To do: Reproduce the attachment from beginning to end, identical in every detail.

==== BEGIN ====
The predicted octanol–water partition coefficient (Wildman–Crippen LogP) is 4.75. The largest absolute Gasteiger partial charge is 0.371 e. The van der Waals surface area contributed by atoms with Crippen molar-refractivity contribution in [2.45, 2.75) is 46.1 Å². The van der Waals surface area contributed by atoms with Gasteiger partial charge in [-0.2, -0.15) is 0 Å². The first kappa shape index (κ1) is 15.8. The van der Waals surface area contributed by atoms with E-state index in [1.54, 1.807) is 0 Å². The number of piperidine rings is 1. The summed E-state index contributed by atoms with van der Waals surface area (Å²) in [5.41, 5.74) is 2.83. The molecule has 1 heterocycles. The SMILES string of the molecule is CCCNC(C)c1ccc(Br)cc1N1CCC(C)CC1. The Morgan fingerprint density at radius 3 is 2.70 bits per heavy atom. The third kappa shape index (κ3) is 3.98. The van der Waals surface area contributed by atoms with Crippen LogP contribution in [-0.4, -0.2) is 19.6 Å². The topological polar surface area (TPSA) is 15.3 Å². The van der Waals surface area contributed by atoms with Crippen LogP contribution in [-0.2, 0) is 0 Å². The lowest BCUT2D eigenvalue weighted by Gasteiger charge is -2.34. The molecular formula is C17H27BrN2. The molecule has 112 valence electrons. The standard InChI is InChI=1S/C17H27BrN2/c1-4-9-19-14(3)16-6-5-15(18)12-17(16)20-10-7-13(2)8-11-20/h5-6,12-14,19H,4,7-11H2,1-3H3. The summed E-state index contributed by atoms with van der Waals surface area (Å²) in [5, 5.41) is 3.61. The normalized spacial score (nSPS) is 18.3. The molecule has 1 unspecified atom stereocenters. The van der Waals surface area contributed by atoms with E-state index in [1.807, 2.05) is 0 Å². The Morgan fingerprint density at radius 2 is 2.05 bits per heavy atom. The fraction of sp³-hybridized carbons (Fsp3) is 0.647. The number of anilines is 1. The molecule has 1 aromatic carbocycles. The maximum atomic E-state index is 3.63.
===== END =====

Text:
The predicted octanol–water partition coefficient (Wildman–Crippen LogP) is 4.75. The largest absolute Gasteiger partial charge is 0.371 e. The van der Waals surface area contributed by atoms with Crippen molar-refractivity contribution in [2.45, 2.75) is 46.1 Å². The van der Waals surface area contributed by atoms with Gasteiger partial charge in [-0.2, -0.15) is 0 Å². The first kappa shape index (κ1) is 15.8. The van der Waals surface area contributed by atoms with E-state index in [1.54, 1.807) is 0 Å². The number of piperidine rings is 1. The summed E-state index contributed by atoms with van der Waals surface area (Å²) in [5.41, 5.74) is 2.83. The molecule has 1 heterocycles. The SMILES string of the molecule is CCCNC(C)c1ccc(Br)cc1N1CCC(C)CC1. The Morgan fingerprint density at radius 3 is 2.70 bits per heavy atom. The third kappa shape index (κ3) is 3.98. The van der Waals surface area contributed by atoms with Crippen LogP contribution in [-0.4, -0.2) is 19.6 Å². The topological polar surface area (TPSA) is 15.3 Å². The van der Waals surface area contributed by atoms with Crippen LogP contribution in [-0.2, 0) is 0 Å². The lowest BCUT2D eigenvalue weighted by Gasteiger charge is -2.34. The molecular formula is C17H27BrN2. The molecule has 112 valence electrons. The standard InChI is InChI=1S/C17H27BrN2/c1-4-9-19-14(3)16-6-5-15(18)12-17(16)20-10-7-13(2)8-11-20/h5-6,12-14,19H,4,7-11H2,1-3H3. The summed E-state index contributed by atoms with van der Waals surface area (Å²) in [5, 5.41) is 3.61. The normalized spacial score (nSPS) is 18.3. The molecule has 1 unspecified atom stereocenters. The van der Waals surface area contributed by atoms with E-state index in [1.807, 2.05) is 0 Å². The Morgan fingerprint density at radius 2 is 2.05 bits per heavy atom. The fraction of sp³-hybridized carbons (Fsp3) is 0.647. The number of anilines is 1. The molecule has 1 aromatic carbocycles. The maximum atomic E-state index is 3.63.